For some people, the worst day of their lives is the day they go to jail.
But for some inmates in Florida’s Orange County Correctional Department, it can actually become a positively life-altering experience.
The six-week program offers each class of 15-20 inmates to lay the foundation of their construction career with key, in-demand trade skills, along with certifications from the National Center for Construction Education and Research (NCCER), Maintenance of Traffic, First Aid/CPR and OSHA10. The program, which began in March 2016, has graduated 13 classes thus far, equalling 242 students. Of the graduates, 67% have secured full-time employment (162) with 85% of those (138) in the construction industry.
We had a chance to talk with the 2019 #Catalyst4Change award winner, Robert Barnett about his agency’s life-changing program that provides inmates construction skills and a chance at a new career — and a whole new lease on life.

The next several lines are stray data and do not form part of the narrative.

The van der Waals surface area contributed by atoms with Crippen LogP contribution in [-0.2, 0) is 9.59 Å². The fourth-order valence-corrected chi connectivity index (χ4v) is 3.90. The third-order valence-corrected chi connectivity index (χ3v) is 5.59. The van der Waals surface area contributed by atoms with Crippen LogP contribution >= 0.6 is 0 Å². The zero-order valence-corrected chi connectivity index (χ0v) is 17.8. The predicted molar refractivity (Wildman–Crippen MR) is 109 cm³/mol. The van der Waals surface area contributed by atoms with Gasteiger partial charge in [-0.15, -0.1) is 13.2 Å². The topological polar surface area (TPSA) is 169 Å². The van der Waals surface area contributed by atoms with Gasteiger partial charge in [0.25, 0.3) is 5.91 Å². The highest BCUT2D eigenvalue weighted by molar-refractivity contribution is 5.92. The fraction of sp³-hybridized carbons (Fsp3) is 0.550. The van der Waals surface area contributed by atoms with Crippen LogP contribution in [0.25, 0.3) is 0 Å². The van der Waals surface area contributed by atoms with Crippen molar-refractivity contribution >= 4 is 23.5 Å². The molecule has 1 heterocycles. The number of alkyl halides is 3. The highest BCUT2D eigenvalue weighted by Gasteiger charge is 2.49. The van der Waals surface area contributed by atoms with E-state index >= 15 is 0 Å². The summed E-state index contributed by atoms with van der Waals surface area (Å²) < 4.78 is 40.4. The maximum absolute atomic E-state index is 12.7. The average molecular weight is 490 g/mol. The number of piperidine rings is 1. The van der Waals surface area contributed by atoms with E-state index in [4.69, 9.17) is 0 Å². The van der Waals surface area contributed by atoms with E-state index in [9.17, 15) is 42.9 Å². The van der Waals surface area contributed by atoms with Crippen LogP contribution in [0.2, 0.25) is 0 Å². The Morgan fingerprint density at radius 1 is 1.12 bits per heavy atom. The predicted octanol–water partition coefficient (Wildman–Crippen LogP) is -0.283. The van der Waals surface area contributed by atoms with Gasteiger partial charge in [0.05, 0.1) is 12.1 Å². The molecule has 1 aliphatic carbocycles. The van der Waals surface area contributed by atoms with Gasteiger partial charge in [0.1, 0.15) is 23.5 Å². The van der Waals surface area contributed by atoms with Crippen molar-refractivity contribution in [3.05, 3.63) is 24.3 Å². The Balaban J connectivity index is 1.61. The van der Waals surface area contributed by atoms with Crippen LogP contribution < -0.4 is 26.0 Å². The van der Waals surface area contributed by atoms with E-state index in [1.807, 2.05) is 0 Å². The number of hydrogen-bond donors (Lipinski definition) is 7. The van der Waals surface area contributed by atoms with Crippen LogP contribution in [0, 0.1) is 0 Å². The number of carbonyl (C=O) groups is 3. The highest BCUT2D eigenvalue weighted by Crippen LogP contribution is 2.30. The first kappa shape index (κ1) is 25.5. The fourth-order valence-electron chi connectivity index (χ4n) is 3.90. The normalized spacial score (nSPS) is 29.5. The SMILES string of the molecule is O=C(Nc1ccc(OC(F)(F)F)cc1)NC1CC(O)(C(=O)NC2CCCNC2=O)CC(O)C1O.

Justice Clearinghouse (JCH) Editors: What gave you the idea for this program? What was your inspiration?
The program wasn’t my idea, but as soon as I was included in the process to work toward bringing it to Orange County (FL) Corrections Department (OCCD), I knew it could potentially be a game-changer. A large majority of inmates released from correctional facilities have the same negative belief that adequate sustainable employment can’t be obtained due to an extensive criminal background. We quickly learned that the majority of construction companies are extremely background tolerant. Furthermore, at the time of implementation, and even still today, the demand for construction laborer jobs was/is extremely high. So essentially, the inspiration was the chance to present the inmates with a real opportunity to change their lives. Being that we now have multiple graduates that are making more money than the average college graduate, and that many of them have spent a large portion of their life in a correctional setting, I would say we definitely accomplished our goal.
A large majority of inmates released from correctional facilities
have the same negative belief that adequate sustainable employment can’t be obtained
due to an extensive criminal background.
We quickly learned that the majority of construction companies are extremely background tolerant.
JCH Editors: Why did you focus on construction? Could a similar program be done for other trades or professions?